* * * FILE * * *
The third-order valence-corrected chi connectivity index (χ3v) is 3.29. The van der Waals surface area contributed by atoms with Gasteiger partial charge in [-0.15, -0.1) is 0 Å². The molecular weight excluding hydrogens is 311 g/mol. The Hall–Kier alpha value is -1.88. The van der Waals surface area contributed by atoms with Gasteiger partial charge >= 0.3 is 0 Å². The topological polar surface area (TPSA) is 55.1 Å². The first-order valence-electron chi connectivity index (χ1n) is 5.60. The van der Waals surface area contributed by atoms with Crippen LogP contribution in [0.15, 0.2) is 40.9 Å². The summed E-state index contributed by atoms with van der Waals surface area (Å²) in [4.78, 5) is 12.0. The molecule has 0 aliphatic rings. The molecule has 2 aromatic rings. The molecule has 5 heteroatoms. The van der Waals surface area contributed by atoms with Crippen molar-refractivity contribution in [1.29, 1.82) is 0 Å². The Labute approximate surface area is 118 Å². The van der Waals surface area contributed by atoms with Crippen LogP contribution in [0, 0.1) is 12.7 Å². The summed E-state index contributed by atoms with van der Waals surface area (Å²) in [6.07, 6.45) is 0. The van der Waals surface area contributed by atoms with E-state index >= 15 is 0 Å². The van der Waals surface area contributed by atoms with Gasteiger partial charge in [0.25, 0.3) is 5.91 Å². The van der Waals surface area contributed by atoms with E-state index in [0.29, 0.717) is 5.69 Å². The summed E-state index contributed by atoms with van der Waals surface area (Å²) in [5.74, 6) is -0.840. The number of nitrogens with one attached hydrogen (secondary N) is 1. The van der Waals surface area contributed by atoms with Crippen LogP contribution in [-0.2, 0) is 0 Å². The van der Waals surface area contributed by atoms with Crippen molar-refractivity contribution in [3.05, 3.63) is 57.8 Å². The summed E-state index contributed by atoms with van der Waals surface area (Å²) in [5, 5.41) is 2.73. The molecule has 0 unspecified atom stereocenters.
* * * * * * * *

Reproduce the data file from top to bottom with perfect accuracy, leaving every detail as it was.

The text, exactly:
The third-order valence-corrected chi connectivity index (χ3v) is 3.29. The van der Waals surface area contributed by atoms with Gasteiger partial charge in [-0.15, -0.1) is 0 Å². The molecular weight excluding hydrogens is 311 g/mol. The Hall–Kier alpha value is -1.88. The van der Waals surface area contributed by atoms with Gasteiger partial charge >= 0.3 is 0 Å². The topological polar surface area (TPSA) is 55.1 Å². The first-order valence-electron chi connectivity index (χ1n) is 5.60. The van der Waals surface area contributed by atoms with Crippen LogP contribution in [0.15, 0.2) is 40.9 Å². The summed E-state index contributed by atoms with van der Waals surface area (Å²) in [4.78, 5) is 12.0. The molecule has 0 aliphatic rings. The molecule has 2 aromatic rings. The molecule has 5 heteroatoms. The van der Waals surface area contributed by atoms with Crippen molar-refractivity contribution in [1.29, 1.82) is 0 Å². The Labute approximate surface area is 118 Å². The van der Waals surface area contributed by atoms with Crippen LogP contribution in [0, 0.1) is 12.7 Å². The summed E-state index contributed by atoms with van der Waals surface area (Å²) in [6.07, 6.45) is 0. The van der Waals surface area contributed by atoms with E-state index >= 15 is 0 Å². The van der Waals surface area contributed by atoms with Gasteiger partial charge in [0.25, 0.3) is 5.91 Å². The van der Waals surface area contributed by atoms with E-state index in [0.29, 0.717) is 5.69 Å². The summed E-state index contributed by atoms with van der Waals surface area (Å²) in [5.74, 6) is -0.840. The number of nitrogens with one attached hydrogen (secondary N) is 1. The van der Waals surface area contributed by atoms with Crippen LogP contribution in [-0.2, 0) is 0 Å². The van der Waals surface area contributed by atoms with Crippen molar-refractivity contribution in [3.05, 3.63) is 57.8 Å². The summed E-state index contributed by atoms with van der Waals surface area (Å²) in [5, 5.41) is 2.73. The molecule has 0 unspecified atom stereocenters.